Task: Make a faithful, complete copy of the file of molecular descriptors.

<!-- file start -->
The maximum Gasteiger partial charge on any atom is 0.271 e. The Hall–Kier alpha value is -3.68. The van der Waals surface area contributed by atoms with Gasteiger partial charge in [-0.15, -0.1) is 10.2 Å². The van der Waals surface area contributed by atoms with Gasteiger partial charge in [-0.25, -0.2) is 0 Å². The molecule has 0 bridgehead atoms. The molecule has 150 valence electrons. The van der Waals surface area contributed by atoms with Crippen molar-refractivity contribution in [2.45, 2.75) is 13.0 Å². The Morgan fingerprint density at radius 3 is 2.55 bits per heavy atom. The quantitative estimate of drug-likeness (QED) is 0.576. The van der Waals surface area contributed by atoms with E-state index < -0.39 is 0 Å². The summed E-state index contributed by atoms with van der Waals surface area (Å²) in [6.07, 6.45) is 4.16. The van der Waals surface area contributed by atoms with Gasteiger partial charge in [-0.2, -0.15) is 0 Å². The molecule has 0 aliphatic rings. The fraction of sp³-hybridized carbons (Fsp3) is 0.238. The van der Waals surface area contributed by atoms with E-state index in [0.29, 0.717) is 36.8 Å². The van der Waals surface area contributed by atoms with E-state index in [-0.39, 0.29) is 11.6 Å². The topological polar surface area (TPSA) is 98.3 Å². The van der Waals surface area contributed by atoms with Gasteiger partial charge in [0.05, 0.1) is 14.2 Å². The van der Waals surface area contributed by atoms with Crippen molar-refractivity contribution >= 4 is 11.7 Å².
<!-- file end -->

The maximum Gasteiger partial charge on any atom is 0.271 e. The Hall–Kier alpha value is -3.68. The van der Waals surface area contributed by atoms with Gasteiger partial charge in [-0.15, -0.1) is 10.2 Å². The van der Waals surface area contributed by atoms with Gasteiger partial charge in [-0.25, -0.2) is 0 Å². The molecule has 0 bridgehead atoms. The molecule has 150 valence electrons. The van der Waals surface area contributed by atoms with Crippen molar-refractivity contribution in [2.45, 2.75) is 13.0 Å². The Morgan fingerprint density at radius 3 is 2.55 bits per heavy atom. The quantitative estimate of drug-likeness (QED) is 0.576. The van der Waals surface area contributed by atoms with E-state index < -0.39 is 0 Å². The summed E-state index contributed by atoms with van der Waals surface area (Å²) in [6.07, 6.45) is 4.16. The van der Waals surface area contributed by atoms with Gasteiger partial charge in [-0.2, -0.15) is 0 Å². The molecule has 0 aliphatic rings. The fraction of sp³-hybridized carbons (Fsp3) is 0.238. The van der Waals surface area contributed by atoms with E-state index in [0.29, 0.717) is 36.8 Å². The van der Waals surface area contributed by atoms with E-state index in [-0.39, 0.29) is 11.6 Å². The topological polar surface area (TPSA) is 98.3 Å². The van der Waals surface area contributed by atoms with Gasteiger partial charge in [0.05, 0.1) is 14.2 Å². The van der Waals surface area contributed by atoms with Crippen molar-refractivity contribution >= 4 is 11.7 Å².